Matt, it’s great to see this story, and to see that you are still part of the TNC Team. It’s hard to believe that I worked with you and Mark 10 YEARS AGO. Time flies.
My wife and I saw Mark the morning after catching that fish. I don’t think he had wiped the grin off his face yet, and I perceived that he was trembling slightly. It could have been the sleep-deprivation or cold morning, but I would like to think it was a fishing adrenaline rush that he carried for weeks.
I miss Silver Creek almost every day. I appreciate you taking me back there with this post. All the best.
Brian: Really great to hear from you. Strangely, I was sorting through books the other day and realized I had a book you had loaned me. I understand the hold Silver Creek has very well. Thanks for writing and tight lines!
Stephen: Great to hear from you and hope we can meet on one of my trips to Silver Creek.
Raymond: Yes, those stories always sound like tall tales, but any more I’m inclined to believe them!
About 12 years ago while fishing the “Box Canyons” in the Rio Grande, above Creede Colorado, I caught a 17″ brown for dinner. WhenI gutted him, he had a pretty fresh mouse in his gut. I have the picture somewhere, but my daughter and son in law also witnessed the event. Why not a mouse? Maybe better protein than bugs.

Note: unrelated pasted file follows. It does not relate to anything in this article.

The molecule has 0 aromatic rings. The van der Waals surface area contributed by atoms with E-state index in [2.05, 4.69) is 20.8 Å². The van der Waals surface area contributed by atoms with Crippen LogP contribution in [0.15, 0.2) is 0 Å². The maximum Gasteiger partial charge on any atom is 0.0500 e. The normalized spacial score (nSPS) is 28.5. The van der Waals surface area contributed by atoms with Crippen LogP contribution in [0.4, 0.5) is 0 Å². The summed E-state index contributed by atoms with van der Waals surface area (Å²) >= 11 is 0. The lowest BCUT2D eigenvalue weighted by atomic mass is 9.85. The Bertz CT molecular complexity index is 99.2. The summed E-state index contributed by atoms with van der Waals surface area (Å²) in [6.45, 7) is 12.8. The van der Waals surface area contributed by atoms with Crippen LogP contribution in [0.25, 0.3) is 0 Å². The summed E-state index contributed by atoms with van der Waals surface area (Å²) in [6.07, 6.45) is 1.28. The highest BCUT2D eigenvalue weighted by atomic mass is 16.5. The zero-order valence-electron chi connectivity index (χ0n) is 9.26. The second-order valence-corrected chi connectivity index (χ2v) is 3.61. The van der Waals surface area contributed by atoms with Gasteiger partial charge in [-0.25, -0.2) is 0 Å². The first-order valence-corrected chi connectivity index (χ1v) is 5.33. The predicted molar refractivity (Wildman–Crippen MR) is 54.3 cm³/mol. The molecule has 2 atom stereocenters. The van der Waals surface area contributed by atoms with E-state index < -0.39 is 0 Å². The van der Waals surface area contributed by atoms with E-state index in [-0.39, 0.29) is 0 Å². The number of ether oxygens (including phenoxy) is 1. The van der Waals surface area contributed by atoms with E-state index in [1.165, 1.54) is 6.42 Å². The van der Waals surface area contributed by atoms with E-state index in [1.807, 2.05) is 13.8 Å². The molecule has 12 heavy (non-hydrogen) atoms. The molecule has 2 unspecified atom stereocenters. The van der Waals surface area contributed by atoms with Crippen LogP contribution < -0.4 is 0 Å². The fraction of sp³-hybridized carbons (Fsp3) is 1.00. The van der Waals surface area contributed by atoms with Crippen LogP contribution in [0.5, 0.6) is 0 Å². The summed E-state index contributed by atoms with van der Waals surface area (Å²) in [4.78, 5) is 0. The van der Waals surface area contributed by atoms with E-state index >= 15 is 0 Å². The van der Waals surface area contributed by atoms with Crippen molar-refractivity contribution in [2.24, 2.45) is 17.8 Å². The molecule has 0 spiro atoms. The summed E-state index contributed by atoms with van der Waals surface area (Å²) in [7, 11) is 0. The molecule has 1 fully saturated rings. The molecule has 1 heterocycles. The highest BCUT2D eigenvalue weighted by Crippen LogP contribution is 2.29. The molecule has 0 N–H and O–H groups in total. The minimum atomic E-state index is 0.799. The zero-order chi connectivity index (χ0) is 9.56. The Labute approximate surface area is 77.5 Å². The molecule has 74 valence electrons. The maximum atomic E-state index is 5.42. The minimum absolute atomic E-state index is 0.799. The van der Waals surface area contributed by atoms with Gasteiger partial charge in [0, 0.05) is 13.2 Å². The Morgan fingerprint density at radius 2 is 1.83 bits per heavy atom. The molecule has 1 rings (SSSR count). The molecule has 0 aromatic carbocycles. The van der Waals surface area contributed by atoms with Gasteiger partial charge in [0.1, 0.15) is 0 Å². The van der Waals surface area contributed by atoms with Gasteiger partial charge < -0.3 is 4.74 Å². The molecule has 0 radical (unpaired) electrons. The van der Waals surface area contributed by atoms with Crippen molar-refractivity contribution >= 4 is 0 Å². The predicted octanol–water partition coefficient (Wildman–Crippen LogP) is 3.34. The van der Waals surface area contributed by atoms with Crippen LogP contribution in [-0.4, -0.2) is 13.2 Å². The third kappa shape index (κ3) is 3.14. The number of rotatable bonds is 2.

Oh my goodness, that is really something. But, is that a fingertip in the lower middle of the photo??
20 years ago I was in the town of Thurles in Tipperary Ireland. The River Suir runs through Thurles and at the bridge, is a bird sanctuary. across the street is a Chinese restaurant and at that time it was still a pretty novel thing in rural Ireland. Ducks from the sanctuary started coming up missing shortly after the restaurant opened and of course rumors started that they were the culprit. As the story traveled, a local angler decided to investigate and went down to the river one evening and verified his theory. The next day he pulled a massive pike from the river just down from the sanctuary and showed it off. low and behold, the ducks quit disappearing.
Great bit of research! I live on the White River here in Vermont not far from the junction with the Connecticut. A lot of the water is big and every kind of fish under the sun is represented. I fish at night often in pools 20 ft deep with rainbow trout of good size feeding on top. Most of the fish are over 12 inches and 18″-20″ trout on dry flies are common. On occasion I have hooked larger fish but lost them. I have seen a gray squirrel swim across the Connecticut River at almost dark one summer evening but he was unharmed. I don’t know if I should head to the smaller tributaries to seek a big brown or continue to fish the big deep H2O from shore but for sure I will be trying mice flies.
In your testing did you identify a time of night, a temperature air and H2O? How about month of the year that surface feeding on mice occurs?
Thanks for a great article!
Are Sparkling trout rare?
Thanks for your question. I have not heard of sparkling trout. This is likely a local name used by anglers (there are many such names for various trout species). Do you have more information?